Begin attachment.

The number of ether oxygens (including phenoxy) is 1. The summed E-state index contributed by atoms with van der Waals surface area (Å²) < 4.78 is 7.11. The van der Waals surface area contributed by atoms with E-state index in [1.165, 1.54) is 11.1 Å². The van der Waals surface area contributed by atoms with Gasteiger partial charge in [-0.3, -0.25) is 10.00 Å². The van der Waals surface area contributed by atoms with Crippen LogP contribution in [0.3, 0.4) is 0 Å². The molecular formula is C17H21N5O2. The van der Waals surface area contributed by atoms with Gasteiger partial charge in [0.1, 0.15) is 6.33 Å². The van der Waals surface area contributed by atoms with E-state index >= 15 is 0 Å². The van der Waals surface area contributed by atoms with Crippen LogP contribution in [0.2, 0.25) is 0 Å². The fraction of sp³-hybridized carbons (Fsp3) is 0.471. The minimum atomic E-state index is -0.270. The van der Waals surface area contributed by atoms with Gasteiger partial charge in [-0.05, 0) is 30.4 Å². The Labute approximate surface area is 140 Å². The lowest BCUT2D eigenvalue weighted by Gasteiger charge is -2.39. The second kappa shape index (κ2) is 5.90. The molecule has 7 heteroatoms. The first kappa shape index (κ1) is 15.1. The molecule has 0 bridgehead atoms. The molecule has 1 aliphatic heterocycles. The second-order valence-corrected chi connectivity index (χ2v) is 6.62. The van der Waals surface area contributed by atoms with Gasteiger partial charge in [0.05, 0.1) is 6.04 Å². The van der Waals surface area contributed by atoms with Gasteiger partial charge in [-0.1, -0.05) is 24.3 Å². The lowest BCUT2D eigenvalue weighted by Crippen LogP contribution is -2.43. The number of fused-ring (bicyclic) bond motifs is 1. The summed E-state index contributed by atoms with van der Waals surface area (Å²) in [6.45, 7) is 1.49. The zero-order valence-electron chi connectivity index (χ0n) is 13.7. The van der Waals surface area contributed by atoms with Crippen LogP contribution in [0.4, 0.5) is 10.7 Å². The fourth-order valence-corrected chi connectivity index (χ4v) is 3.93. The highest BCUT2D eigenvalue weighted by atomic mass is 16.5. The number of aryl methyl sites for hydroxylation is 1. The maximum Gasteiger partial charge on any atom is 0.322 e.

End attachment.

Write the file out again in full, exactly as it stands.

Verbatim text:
The number of ether oxygens (including phenoxy) is 1. The summed E-state index contributed by atoms with van der Waals surface area (Å²) < 4.78 is 7.11. The van der Waals surface area contributed by atoms with E-state index in [1.165, 1.54) is 11.1 Å². The van der Waals surface area contributed by atoms with Gasteiger partial charge in [-0.3, -0.25) is 10.00 Å². The van der Waals surface area contributed by atoms with Crippen LogP contribution in [0.3, 0.4) is 0 Å². The molecular formula is C17H21N5O2. The van der Waals surface area contributed by atoms with Gasteiger partial charge in [0.1, 0.15) is 6.33 Å². The van der Waals surface area contributed by atoms with E-state index >= 15 is 0 Å². The van der Waals surface area contributed by atoms with Crippen LogP contribution in [0.2, 0.25) is 0 Å². The fraction of sp³-hybridized carbons (Fsp3) is 0.471. The minimum atomic E-state index is -0.270. The van der Waals surface area contributed by atoms with Gasteiger partial charge in [-0.05, 0) is 30.4 Å². The Labute approximate surface area is 140 Å². The lowest BCUT2D eigenvalue weighted by Gasteiger charge is -2.39. The second kappa shape index (κ2) is 5.90. The molecule has 7 heteroatoms. The first kappa shape index (κ1) is 15.1. The molecule has 0 bridgehead atoms. The molecule has 1 aliphatic heterocycles. The second-order valence-corrected chi connectivity index (χ2v) is 6.62. The van der Waals surface area contributed by atoms with Gasteiger partial charge in [0.05, 0.1) is 6.04 Å². The van der Waals surface area contributed by atoms with Gasteiger partial charge in [-0.1, -0.05) is 24.3 Å². The lowest BCUT2D eigenvalue weighted by Crippen LogP contribution is -2.43. The number of fused-ring (bicyclic) bond motifs is 1. The summed E-state index contributed by atoms with van der Waals surface area (Å²) in [6.45, 7) is 1.49. The zero-order valence-electron chi connectivity index (χ0n) is 13.7. The van der Waals surface area contributed by atoms with Crippen LogP contribution in [0.4, 0.5) is 10.7 Å². The fourth-order valence-corrected chi connectivity index (χ4v) is 3.93. The highest BCUT2D eigenvalue weighted by atomic mass is 16.5. The number of aryl methyl sites for hydroxylation is 1. The maximum Gasteiger partial charge on any atom is 0.322 e.